The Asian Football Confederation’s (AFC) acting chief Zhang Jilong has criticized sidelined president Mohamed Bin Hammam for attempting to derail an investigation into alleged financial wrongdoing by the Qatari through the use of “intimidation”.
Responding to a letter dated Oct. 8, Zhang said Hammam was trying to “intimidate and create technical legal issues and objections in the hope that the more serious allegations of secret commissions, bribery, corruption and other wrongdoings are never exposed to the light of day.”
The AFC, which Bin Hammam headed for nearly 10 years, provisionally suspended him for 30 days on July 16 and then invoked a clause which allows them to extend the ban by 20 days.
Zhang wrote to the AFC's member associations to deny any “conflict of interest in the ongoing AFC Disciplinary Committee action against Bin Hammam” or that he had "personally benefited from his support".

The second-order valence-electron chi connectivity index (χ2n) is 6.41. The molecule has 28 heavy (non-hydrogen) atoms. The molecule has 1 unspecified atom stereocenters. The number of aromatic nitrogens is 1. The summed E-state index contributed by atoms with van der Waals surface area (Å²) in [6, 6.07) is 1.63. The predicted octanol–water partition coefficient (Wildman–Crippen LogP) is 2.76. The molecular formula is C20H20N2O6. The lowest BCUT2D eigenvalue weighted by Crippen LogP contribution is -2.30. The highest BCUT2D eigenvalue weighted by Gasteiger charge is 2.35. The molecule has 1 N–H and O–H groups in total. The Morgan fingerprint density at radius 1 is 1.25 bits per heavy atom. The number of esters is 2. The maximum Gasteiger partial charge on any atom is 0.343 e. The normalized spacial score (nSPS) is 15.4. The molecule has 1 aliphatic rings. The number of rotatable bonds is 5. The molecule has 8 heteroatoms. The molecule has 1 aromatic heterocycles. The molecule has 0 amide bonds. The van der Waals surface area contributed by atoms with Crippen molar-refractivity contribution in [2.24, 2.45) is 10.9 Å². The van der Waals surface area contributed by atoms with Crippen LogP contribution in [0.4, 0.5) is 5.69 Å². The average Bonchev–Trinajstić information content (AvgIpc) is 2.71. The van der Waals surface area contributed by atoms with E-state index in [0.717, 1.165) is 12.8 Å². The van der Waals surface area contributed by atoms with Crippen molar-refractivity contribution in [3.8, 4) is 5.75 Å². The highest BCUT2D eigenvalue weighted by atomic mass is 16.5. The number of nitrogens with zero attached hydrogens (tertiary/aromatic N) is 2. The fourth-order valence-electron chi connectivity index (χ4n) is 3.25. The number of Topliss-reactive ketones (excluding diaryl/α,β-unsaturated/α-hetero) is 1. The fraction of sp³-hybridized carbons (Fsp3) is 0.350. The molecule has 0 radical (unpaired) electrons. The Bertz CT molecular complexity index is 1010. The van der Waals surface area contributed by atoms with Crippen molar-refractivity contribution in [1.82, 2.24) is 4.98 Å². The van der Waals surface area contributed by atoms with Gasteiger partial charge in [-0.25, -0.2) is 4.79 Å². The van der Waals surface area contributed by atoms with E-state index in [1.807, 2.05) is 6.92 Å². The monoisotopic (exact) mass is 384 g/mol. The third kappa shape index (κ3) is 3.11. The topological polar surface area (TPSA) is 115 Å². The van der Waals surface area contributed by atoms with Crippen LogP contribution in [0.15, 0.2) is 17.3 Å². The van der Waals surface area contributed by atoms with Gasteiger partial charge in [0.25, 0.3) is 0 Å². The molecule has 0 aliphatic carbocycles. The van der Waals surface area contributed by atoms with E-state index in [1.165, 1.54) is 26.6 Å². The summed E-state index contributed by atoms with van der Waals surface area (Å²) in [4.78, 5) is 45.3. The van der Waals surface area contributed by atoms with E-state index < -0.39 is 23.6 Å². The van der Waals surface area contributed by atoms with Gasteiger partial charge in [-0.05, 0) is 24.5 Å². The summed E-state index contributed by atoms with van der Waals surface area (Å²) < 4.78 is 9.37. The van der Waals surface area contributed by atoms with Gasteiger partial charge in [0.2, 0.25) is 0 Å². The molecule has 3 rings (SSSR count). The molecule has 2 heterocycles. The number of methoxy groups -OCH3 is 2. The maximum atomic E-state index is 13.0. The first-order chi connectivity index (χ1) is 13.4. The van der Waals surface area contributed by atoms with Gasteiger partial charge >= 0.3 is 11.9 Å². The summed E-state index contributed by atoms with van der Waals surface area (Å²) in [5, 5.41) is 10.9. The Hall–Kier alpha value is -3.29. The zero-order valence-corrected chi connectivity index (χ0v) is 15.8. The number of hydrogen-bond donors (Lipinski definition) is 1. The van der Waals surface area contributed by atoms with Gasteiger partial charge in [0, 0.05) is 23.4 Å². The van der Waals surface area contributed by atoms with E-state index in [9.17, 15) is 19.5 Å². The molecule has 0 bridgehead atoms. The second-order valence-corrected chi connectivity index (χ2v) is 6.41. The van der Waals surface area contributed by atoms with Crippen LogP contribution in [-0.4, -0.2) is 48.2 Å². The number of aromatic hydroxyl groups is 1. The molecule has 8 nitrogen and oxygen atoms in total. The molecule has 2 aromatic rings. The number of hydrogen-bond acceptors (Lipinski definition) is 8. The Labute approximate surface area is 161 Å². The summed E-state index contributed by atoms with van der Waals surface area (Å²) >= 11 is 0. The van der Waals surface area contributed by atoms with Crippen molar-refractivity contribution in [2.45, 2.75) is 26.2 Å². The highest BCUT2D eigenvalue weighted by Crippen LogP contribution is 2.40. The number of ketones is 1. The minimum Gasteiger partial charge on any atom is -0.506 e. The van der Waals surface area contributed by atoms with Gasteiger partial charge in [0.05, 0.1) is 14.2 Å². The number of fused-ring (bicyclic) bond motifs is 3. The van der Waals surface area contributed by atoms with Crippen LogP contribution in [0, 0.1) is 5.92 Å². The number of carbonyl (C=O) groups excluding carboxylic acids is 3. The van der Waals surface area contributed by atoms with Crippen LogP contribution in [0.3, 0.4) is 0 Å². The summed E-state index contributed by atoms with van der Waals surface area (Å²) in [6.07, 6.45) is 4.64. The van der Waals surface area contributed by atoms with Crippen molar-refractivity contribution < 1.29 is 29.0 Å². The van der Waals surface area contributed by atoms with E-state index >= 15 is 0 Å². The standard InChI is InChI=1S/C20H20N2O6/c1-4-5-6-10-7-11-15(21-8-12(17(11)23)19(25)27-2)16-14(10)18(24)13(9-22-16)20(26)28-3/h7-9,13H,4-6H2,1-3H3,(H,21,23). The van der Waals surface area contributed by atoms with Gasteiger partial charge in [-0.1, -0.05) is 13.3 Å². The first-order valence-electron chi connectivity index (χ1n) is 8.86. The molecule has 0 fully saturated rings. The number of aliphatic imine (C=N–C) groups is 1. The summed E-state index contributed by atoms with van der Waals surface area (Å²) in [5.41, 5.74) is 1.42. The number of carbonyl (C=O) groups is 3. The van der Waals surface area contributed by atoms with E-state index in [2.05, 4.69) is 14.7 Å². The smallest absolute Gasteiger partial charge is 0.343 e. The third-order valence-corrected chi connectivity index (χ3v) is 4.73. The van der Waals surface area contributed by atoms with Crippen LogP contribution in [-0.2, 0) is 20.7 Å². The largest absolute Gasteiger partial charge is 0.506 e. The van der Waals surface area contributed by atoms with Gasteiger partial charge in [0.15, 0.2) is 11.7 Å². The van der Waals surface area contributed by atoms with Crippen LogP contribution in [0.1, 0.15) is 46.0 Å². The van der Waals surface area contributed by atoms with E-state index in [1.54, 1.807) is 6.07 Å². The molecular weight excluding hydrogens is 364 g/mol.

He also denied interfering with the ongoing disciplinary action against Bin Hammam, who was “being dealt with as provided for under the AFC Statutes and the AFC disciplinary code”.
FIFA banned Bin Hammam for life for bribery during his failed bid to become president of soccer's world governing body last year.
The Court of Arbitration for Sport (CAS) overturned that ruling but FIFA suspended him for 90 days after CAS said their decision was not "an affirmative finding of innocence".
Bin Hammam has denied the charges levelled by the AFC and FIFA.